By default, Amazon CloudFront standard logs capture sensitive data for some of its fields. Due to privacy concerns, I want to remove this part of the logs.
Note: This article uses the example of Client-IP (c-ip) field.
CloudFront logs capture c-ip as one of its fields by default. There are three ways to remove c-ip from your logs.
- Trigger an AWS Lambda function that removes the field on the log delivery into Amazon Simple Storage Service (Amazon S3).
- Have an Amazon Elastic Compute Cloud (Amazon EC2) process that runs at certain intervals to remove the field.
- Use CloudFront real-time logs, and remove the sensitive field before you send the log data to Amazon S3.
Trigger a Lambda function
One way to remove the c-ip field is to use Amazon S3 notification events. When CloudFront delivers the log file into the Amazon S3 bucket, configure your bucket to trigger a Lambda function.
Create a Lambda function
1. Open the AWS Lambda console.
2. Under Functions, create a new Lambda function that has the following configurations:
- Uses the object name from the Amazon S3 event.
- Gets the object from the S3 bucket.
3. Remove the c-ip column, or replace the values with anonymized data.
Note: Replace the values to keep the same format in case you have other applications process the logs further.
4. Save and upload the log back to Amazon S3.
Create a new event
1. In the logs target bucket, go to Properties.
2. Under Event notifications, create a new event.
3. Select the event type Put, and the destination Lambda function.
4. Select the Lambda function created in step 1, and then choose Save.
Important: To avoid a recursive invocation (infinite loop) with your Lambda function, perform the following actions:
- Have your CloudFront logs delivered to an initial staging prefix. For example, "original".
- Have the Amazon S3 event triggered on that prefix only.
- Have the Lambda function deliver the logs into a different prefix. For example, "processed".
If you deliver the logs into the same prefix, the Lambda function triggers again and creates a recursive invocation. For more information, see Avoiding recursive invocation with Amazon S3 and AWS Lambda.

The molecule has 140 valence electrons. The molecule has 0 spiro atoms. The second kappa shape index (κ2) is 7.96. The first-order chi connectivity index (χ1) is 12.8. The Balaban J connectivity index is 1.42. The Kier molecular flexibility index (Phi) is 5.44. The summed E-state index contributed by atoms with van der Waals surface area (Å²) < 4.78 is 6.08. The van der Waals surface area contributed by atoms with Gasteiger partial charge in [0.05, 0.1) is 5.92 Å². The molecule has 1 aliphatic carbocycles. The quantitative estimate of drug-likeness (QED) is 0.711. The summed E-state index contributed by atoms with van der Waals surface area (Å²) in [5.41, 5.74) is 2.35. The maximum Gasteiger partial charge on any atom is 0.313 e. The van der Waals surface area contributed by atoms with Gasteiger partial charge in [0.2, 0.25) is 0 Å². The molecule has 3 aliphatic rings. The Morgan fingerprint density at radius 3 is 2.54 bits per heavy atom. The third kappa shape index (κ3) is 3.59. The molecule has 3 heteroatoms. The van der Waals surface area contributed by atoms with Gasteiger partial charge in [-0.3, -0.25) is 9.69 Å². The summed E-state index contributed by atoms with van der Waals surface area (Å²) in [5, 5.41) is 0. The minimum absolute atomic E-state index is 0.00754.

Note: To keep Amazon S3 costs low, set up an Amazon S3 Lifecycle policy to expire the original logs after a certain time period.
Have an Amazon EC2 process
Use Amazon EventBridge to create a scheduled rule (cron) that launches an EC2 instance and processes the log files at a scheduled recurrence. For example, one time per day. When the process is done, stop the EC2 instance until the next recurrence to save on costs.
1. Configure EventBridge and Lambda to start an EC2 instance at a given time. For more information, see How do I stop and start Amazon EC2 instances at regular intervals using Lambda?
2. On the EC2 instance, deploy a code that'll download the logs for a certain time period. For example, a full day. Remove the c-ip column to process the logs, or replace the column values with anonymized data. Upload the processed logs back to the S3 bucket.
Optional: Merge all the processed logs into a single file to save on Amazon S3 Lifecycle transitions costs. This process is helpful if you intend to store the logs for long time periods.
Use Kinesis Data Firehose
Use CloudFront real-time logs to select the fields that you want to save. Later, have Amazon Kinesis Data Firehose send the log data to Amazon S3.
When you configure CloudFront real-time logs, a list of fields that are included in each real-time log record is available. Each log record contains up to 40 fields. You have the option to receive all the available fields or only the fields that you must monitor and analyze performance. Deactivate the field c-ip to exclude the field from your logs.
Note: Due to the use of Amazon Kinesis Data Streams, this option can get expensive. Consider the other two options (Trigger a Lambda function or Have an Amazon EC2 process) for a more cost-effective solution.